I had just finished walking 800 kilometres of the Camino de Santiago across Spain. It was my second Camino, and I wanted something to bring back to Australia. People who have walked the Camino often wear a scallop shell, both to commemorate their journey, and also to identify themselves to fellow pilgrims. A special connection exists among the millions of people from around the world who have walked the Camino over the centuries, and the scallop shell identifies you as a part of that global family.
Shops in Santiago are overflowing with souvenirs featuring Camino symbols of all styles. Simple, elaborate, gaudy — which would be right for me? Although in the end, the souvenir wouldn’t be for me.
I have a granddaughter who has always intuitively understood what the Camino is about. Even more than some of my friends, she “gets” it. As I walked, I thought about how much she would enjoy the experience. And so I decided to ask her to walk a portion of the Camino with me in 2018.
I had identified a particularly lovely section in the middle that features welcoming hostels where you help the hosts prepare a communal meal, and share your stories along with the food. I knew she would love it, and I was excited about the prospect of walking with her. I even left a small glass stone hidden in the garden of one of the hostels in the hope that we would return together to find it.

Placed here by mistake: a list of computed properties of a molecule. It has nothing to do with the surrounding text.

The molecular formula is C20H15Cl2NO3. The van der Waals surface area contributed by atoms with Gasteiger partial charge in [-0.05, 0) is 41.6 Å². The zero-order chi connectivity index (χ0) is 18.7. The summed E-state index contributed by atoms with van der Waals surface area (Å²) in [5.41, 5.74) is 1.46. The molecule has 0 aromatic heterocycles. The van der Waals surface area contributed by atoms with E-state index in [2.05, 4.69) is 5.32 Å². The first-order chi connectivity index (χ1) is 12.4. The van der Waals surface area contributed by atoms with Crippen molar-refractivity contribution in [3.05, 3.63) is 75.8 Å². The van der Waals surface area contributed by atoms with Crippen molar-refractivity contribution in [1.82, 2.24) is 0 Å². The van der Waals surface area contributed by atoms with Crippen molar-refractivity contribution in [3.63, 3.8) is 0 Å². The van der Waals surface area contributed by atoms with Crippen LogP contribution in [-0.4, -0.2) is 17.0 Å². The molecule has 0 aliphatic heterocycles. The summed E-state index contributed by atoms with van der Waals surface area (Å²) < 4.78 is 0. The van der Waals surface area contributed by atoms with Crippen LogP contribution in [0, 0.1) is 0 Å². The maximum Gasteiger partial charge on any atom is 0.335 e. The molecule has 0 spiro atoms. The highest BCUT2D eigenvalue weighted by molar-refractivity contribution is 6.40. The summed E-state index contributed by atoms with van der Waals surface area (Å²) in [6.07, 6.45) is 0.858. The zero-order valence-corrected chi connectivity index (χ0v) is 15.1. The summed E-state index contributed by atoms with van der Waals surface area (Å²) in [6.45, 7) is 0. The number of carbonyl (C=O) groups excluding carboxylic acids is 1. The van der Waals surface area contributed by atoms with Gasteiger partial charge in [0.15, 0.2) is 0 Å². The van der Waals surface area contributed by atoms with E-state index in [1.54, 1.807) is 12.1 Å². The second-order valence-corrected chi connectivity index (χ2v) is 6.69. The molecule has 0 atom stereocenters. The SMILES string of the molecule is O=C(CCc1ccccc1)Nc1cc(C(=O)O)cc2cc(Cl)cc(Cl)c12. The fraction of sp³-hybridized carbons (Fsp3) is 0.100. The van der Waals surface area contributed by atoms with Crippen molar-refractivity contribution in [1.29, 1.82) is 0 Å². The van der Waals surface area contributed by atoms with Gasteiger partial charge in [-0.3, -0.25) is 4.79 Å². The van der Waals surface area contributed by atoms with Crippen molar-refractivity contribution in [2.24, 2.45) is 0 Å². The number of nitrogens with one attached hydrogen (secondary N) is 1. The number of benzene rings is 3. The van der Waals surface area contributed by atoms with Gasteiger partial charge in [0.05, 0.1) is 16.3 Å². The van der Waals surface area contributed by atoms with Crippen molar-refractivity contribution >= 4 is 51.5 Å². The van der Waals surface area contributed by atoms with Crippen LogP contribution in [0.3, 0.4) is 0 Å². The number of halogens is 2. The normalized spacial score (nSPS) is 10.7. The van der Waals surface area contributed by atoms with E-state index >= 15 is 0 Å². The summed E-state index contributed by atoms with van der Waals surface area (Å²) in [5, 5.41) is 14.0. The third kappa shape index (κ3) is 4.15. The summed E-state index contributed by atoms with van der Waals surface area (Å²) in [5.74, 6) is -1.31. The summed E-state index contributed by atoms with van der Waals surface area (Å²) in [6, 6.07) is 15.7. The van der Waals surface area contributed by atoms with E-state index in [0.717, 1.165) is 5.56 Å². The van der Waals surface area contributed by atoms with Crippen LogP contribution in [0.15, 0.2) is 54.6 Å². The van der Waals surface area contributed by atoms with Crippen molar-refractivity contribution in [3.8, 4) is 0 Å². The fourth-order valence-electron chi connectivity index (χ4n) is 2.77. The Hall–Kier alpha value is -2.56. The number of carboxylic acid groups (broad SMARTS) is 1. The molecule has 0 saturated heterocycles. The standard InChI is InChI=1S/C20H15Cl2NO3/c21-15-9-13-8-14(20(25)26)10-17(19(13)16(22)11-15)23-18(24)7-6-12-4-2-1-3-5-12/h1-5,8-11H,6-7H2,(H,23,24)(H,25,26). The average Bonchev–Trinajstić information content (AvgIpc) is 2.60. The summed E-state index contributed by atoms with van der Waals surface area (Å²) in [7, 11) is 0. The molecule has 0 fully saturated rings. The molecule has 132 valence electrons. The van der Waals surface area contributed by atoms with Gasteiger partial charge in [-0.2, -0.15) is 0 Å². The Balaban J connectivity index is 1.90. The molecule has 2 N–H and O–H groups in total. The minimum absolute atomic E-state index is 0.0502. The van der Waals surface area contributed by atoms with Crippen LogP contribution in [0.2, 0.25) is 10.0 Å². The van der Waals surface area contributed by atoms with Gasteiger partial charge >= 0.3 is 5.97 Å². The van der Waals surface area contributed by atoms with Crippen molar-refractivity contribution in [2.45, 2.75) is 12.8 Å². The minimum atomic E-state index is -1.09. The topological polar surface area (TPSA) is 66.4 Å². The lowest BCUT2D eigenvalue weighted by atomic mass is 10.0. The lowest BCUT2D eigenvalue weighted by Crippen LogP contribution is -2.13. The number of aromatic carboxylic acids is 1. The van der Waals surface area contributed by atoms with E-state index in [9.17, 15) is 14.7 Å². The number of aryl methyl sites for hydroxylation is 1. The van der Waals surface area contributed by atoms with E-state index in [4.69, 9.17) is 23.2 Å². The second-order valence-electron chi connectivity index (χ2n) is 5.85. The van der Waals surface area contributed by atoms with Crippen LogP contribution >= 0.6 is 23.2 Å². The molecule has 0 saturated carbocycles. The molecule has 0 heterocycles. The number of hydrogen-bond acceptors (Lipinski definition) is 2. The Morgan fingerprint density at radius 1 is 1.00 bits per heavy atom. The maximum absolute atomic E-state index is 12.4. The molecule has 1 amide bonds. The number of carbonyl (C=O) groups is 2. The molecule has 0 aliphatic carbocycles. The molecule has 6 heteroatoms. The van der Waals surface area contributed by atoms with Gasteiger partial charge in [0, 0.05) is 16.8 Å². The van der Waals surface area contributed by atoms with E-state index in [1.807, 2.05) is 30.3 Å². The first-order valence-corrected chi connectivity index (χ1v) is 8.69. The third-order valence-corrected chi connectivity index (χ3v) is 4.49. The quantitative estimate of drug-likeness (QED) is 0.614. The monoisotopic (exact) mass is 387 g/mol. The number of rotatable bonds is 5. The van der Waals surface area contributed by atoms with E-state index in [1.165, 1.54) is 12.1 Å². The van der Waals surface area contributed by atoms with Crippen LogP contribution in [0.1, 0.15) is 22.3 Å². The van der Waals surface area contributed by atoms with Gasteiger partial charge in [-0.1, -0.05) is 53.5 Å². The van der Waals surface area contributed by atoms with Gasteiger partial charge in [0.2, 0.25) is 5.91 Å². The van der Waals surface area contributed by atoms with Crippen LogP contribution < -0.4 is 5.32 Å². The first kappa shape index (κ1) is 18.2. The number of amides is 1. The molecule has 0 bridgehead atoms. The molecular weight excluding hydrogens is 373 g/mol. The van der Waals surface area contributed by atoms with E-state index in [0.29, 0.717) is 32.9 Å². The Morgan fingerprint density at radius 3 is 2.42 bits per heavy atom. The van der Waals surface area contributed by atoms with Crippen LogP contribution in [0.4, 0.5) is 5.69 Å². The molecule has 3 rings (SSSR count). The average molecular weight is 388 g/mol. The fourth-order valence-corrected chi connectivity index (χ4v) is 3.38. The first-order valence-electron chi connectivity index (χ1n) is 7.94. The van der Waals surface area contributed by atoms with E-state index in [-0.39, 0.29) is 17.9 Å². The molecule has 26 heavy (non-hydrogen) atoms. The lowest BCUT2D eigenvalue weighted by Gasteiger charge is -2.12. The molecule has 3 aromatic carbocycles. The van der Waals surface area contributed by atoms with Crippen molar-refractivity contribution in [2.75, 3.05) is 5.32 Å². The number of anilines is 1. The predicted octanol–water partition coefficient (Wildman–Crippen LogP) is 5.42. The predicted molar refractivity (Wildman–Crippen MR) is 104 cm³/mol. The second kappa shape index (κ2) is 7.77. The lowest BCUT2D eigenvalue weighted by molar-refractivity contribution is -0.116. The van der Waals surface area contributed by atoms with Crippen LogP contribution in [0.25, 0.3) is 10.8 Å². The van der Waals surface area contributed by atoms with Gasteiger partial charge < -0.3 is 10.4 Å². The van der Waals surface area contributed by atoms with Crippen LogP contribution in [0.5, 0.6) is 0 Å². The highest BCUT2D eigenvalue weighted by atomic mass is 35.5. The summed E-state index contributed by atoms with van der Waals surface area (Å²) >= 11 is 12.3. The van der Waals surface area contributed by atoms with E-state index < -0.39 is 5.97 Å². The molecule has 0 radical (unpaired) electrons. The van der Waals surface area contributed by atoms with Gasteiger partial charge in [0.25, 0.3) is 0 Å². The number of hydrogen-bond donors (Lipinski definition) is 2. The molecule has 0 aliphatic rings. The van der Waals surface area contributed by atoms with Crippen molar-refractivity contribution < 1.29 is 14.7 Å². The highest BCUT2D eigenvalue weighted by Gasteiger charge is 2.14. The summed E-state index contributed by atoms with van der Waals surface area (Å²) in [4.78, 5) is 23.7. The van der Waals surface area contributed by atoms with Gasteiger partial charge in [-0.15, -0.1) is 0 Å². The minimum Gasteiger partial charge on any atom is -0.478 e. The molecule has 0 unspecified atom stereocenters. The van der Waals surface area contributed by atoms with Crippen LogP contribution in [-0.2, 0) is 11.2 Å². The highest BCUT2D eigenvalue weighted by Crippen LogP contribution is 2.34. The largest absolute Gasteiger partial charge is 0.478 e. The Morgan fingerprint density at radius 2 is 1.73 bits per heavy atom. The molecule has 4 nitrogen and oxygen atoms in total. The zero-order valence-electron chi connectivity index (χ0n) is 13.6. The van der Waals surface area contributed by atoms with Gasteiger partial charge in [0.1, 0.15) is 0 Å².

I rang Zoe from Santiago to tell her my idea. She immediately said yes. The only question was whether her parents would allow their 11-year-old daughter to miss school so she could travel halfway around the world to walk 150 kilometres through rain and heat, sleeping in dormitories full of strangers. Not to mention being away from home and family for weeks.
We kept our plan secret until I returned to Australia and we were able to present our petition together. Her parents said yes, and to celebrate, I gave Zoe the souvenir pin I had bought in Santiago — a yellow scallop symbol on a blue background. It reminds her of our upcoming adventure and that her Camino has already started. She is preparing herself physically and mentally for what will be a big challenge.
I am also preparing; having a child to look after means this will be a very different Camino for me.
I have accumulated a lot of souvenirs over the years, from carpets to clothing to jewellery, from pottery to paintings to theatre programs, and much more. But that little Camino pin I picked up in Santiago for one euro is undoubtedly my favourite. Not only does it commemorate a meaningful completed experience, it is a symbol of a future adventure.
Don’t have time to walk the full Camino de Santiago? Get a taste of The Way in a day. Hike a stretch of coastline, then kick back with a wine in hand.